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Quebec men fined for hunting caribou in Labrador

A new courthouse is being built in Happy Valley-Goose Bay to replace this one, which has had overcrowding issues for years. - FILE PHOTO
The three men were sentenced in Happy Valley-Goose Bay provincial court on Jan. 7 - Evan Careen

Three Innu men from Quebec were fined on Jan. 7 after being found guilty of illegally hunting caribou in Labrador in 2015.

The three men, Roger Mark, Jacques Mark and Jean-Phillipe Vollant, were found guilty of violating the Wildlife Act and fined $1,000 each. Vollant was also found guilty of obstructing a wildlife officer and fined $200.

Prosecutor Jim Clarke had asked Judge Kari Ann Pike to impose penalties on the lower end of the range because the three men co-operated with the wildlife officers.

“It was non-confrontational is what I’d suggest and that is why the Crown is leaning towards the lower end of those scales and recommending the court impose minimum fines,” he told the court at the sentencing hearing.

The incident that lead to the charges happened on Oct. 25, 2015. The Fish and Wildlife enforcement division in Happy Valley-Goose Bay received a complaint that three men were illegally hunting caribou in the Birchy Lake area. Four officers were sent out to do a helicopter patrol of the area and saw a tent set up near the edge of Birchy Lake.

They landed, went to the campsite and found the Mark brothers there, with Vollant offshore in a canoe. When asked to come ashore by the officers, he initially refused before complying. That refusal is what led to his obstruction charge.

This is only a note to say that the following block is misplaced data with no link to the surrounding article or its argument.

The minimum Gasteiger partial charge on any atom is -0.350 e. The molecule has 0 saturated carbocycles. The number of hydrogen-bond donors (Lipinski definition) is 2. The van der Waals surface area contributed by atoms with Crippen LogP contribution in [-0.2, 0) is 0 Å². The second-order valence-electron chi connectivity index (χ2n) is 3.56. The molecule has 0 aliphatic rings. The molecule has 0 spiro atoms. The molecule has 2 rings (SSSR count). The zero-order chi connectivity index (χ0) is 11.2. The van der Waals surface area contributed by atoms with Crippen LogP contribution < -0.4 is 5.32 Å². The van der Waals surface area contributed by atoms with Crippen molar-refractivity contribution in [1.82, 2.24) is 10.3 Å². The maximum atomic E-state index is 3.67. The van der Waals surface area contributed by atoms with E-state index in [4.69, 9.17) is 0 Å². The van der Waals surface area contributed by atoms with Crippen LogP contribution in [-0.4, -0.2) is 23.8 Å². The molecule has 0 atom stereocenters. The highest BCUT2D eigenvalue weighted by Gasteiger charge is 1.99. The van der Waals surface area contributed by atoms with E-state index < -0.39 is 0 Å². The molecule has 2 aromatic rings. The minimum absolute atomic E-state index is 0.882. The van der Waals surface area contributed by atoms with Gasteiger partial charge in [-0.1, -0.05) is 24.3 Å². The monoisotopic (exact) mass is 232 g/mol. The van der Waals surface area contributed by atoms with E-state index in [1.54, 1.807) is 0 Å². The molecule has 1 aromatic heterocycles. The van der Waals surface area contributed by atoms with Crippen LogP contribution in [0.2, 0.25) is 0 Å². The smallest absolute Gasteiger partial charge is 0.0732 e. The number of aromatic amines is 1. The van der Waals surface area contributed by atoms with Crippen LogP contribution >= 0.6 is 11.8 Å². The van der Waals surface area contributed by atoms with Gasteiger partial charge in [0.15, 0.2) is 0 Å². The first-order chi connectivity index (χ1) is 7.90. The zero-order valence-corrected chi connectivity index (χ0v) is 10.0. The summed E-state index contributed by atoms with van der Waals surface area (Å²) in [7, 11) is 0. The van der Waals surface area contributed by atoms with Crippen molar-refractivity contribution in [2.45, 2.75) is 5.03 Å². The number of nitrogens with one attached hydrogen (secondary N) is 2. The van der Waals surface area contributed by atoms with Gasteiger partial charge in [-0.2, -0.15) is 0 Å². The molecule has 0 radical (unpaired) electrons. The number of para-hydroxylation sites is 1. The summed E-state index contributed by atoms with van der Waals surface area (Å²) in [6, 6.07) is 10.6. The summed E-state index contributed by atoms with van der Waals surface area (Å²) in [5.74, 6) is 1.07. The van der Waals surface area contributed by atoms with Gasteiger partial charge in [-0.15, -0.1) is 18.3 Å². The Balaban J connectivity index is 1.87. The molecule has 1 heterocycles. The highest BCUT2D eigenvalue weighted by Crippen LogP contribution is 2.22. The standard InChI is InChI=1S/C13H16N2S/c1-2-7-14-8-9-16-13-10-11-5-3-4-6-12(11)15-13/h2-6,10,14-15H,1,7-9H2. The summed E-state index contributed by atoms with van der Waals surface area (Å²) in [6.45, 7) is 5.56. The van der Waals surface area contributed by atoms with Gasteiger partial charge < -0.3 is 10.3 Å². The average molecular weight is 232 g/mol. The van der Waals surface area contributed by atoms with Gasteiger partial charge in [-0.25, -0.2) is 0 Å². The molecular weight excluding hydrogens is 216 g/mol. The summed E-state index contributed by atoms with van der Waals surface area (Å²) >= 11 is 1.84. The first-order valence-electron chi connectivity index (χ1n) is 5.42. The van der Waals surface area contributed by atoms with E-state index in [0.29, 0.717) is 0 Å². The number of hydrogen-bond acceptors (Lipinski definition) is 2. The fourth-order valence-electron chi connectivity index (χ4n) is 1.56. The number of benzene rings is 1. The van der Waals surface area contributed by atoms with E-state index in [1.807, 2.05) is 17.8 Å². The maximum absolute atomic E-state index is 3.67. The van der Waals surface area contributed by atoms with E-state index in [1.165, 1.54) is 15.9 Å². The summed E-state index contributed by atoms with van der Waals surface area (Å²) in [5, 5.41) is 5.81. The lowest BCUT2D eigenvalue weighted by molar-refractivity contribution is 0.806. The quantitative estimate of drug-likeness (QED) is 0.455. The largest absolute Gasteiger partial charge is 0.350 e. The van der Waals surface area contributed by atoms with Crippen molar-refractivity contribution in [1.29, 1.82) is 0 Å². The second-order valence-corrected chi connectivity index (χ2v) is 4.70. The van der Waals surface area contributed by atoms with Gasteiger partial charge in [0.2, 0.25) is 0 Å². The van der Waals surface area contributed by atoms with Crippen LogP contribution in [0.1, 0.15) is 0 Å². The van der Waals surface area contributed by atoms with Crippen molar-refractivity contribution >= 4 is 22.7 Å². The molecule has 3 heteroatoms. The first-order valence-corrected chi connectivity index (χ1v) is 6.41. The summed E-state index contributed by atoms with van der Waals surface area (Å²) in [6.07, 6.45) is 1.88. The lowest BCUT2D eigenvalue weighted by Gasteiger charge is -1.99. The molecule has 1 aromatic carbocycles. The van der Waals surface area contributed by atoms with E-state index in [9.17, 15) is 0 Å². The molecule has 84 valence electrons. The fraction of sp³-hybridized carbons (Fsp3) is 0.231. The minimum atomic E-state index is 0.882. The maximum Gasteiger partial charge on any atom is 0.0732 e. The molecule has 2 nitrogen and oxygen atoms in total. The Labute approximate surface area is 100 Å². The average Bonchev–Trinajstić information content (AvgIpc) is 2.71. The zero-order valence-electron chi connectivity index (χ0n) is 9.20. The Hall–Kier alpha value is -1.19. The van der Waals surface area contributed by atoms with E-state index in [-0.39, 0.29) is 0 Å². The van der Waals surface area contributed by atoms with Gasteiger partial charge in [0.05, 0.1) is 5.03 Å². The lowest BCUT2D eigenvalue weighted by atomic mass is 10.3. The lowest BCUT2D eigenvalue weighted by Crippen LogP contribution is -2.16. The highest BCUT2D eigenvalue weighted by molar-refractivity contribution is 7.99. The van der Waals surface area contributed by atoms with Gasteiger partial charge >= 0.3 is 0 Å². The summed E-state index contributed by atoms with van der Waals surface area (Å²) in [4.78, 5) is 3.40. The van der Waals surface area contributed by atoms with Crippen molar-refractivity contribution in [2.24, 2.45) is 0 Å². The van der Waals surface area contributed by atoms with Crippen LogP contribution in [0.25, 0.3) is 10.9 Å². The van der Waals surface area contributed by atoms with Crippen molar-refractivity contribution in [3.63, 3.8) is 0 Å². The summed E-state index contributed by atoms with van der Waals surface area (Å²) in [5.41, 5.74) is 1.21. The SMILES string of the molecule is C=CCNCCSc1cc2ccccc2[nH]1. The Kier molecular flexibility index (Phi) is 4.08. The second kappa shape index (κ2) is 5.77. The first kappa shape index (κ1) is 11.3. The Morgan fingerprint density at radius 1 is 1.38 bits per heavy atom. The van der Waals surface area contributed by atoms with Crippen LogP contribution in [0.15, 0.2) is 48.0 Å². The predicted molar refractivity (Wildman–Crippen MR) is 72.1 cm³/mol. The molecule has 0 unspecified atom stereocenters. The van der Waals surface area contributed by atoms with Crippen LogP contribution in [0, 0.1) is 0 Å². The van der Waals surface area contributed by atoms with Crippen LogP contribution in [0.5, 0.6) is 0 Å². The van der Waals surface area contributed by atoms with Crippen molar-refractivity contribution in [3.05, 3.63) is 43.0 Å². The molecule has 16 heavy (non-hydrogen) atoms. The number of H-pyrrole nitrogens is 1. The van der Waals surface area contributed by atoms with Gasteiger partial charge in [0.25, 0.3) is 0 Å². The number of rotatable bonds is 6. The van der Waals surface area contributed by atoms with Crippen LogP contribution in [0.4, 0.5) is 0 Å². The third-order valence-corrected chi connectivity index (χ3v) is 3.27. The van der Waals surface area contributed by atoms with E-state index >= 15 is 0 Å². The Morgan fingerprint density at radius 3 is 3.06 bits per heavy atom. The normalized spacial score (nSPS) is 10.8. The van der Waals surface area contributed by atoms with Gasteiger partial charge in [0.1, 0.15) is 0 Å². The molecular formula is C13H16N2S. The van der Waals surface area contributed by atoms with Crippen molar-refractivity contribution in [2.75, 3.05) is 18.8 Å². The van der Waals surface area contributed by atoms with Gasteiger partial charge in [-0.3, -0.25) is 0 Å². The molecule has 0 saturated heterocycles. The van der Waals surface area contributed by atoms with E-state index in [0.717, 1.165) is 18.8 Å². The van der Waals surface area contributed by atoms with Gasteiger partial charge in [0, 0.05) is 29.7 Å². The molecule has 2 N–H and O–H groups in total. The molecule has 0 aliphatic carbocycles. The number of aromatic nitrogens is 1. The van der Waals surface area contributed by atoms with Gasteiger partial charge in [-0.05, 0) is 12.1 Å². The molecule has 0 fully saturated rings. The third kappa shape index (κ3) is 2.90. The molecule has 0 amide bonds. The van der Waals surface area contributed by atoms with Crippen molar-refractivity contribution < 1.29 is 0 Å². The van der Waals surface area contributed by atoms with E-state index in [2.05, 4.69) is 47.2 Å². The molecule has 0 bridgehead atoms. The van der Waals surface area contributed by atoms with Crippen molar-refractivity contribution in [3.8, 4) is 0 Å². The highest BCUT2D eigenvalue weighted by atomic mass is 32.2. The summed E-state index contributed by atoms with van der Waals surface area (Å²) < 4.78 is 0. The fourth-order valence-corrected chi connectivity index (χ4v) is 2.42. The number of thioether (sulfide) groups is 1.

The officers seized hunting gear, a rifle, a shotgun, and meat and animal parts at the campsite. The meat was sent to Trent University to be identified and it was verified to be caribou. A report entered into evidence verified that the camp location and hunt was within the range of the Mealy Mountain population, which are listed as endangered.

During the sentencing, defence lawyer Francois Levesque said the men, who have hunted caribou since they were children, had acted respectfully to the caribou, which the Innu have traditionally hunted for generations.

“It was a very respectful manner of doing the infraction, if I may put it that way,” Levesque said. “It’s not the worst case we’ve seen of poaching, if I can put it like that. Of course, the remaining fact is that caribou is endangered. Whether it is Red Wine caribou, George River caribou, it was endangered.”

Pike said it was an aggravating factor that the men had planned the trip knowing they were not allowed to hunt caribou in the area, but there were also a number of mitigating factors. There was no indication the hunt was for anything but subsistence, she said, and on land the Innu have traditionally used for that purpose for a long time.

Evan Careen is a Local Journalism Initiative reporter covering Labrador for SaltWire Network.

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